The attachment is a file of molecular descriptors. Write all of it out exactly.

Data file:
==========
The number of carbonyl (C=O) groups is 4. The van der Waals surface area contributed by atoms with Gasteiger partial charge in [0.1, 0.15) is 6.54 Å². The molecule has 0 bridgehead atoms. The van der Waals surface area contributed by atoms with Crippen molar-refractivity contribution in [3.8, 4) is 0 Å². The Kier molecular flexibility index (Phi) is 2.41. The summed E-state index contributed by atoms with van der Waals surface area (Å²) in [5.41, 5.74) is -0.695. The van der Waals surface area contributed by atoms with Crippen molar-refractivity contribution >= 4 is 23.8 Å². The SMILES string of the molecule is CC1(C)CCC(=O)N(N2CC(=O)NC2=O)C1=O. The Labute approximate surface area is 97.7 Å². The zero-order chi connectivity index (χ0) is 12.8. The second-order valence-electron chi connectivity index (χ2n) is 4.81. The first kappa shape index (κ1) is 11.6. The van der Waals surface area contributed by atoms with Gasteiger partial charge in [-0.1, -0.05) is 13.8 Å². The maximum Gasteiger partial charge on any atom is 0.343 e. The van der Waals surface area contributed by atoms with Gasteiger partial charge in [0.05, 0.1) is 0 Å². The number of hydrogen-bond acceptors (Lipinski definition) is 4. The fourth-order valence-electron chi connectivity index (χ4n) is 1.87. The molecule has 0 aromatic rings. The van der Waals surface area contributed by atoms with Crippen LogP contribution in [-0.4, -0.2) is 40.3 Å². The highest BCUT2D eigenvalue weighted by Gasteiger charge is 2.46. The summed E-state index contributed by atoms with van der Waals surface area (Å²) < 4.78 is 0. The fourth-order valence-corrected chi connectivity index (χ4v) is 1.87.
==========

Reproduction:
The number of carbonyl (C=O) groups is 4. The van der Waals surface area contributed by atoms with Gasteiger partial charge in [0.1, 0.15) is 6.54 Å². The molecule has 0 bridgehead atoms. The van der Waals surface area contributed by atoms with Crippen molar-refractivity contribution in [3.8, 4) is 0 Å². The Kier molecular flexibility index (Phi) is 2.41. The summed E-state index contributed by atoms with van der Waals surface area (Å²) in [5.41, 5.74) is -0.695. The van der Waals surface area contributed by atoms with Crippen molar-refractivity contribution >= 4 is 23.8 Å². The SMILES string of the molecule is CC1(C)CCC(=O)N(N2CC(=O)NC2=O)C1=O. The Labute approximate surface area is 97.7 Å². The zero-order chi connectivity index (χ0) is 12.8. The second-order valence-electron chi connectivity index (χ2n) is 4.81. The first kappa shape index (κ1) is 11.6. The van der Waals surface area contributed by atoms with Gasteiger partial charge in [-0.1, -0.05) is 13.8 Å². The maximum Gasteiger partial charge on any atom is 0.343 e. The van der Waals surface area contributed by atoms with Gasteiger partial charge in [0.05, 0.1) is 0 Å². The number of hydrogen-bond acceptors (Lipinski definition) is 4. The fourth-order valence-electron chi connectivity index (χ4n) is 1.87. The molecule has 0 aromatic rings. The van der Waals surface area contributed by atoms with Crippen LogP contribution in [-0.4, -0.2) is 40.3 Å². The highest BCUT2D eigenvalue weighted by Gasteiger charge is 2.46. The summed E-state index contributed by atoms with van der Waals surface area (Å²) < 4.78 is 0. The fourth-order valence-corrected chi connectivity index (χ4v) is 1.87.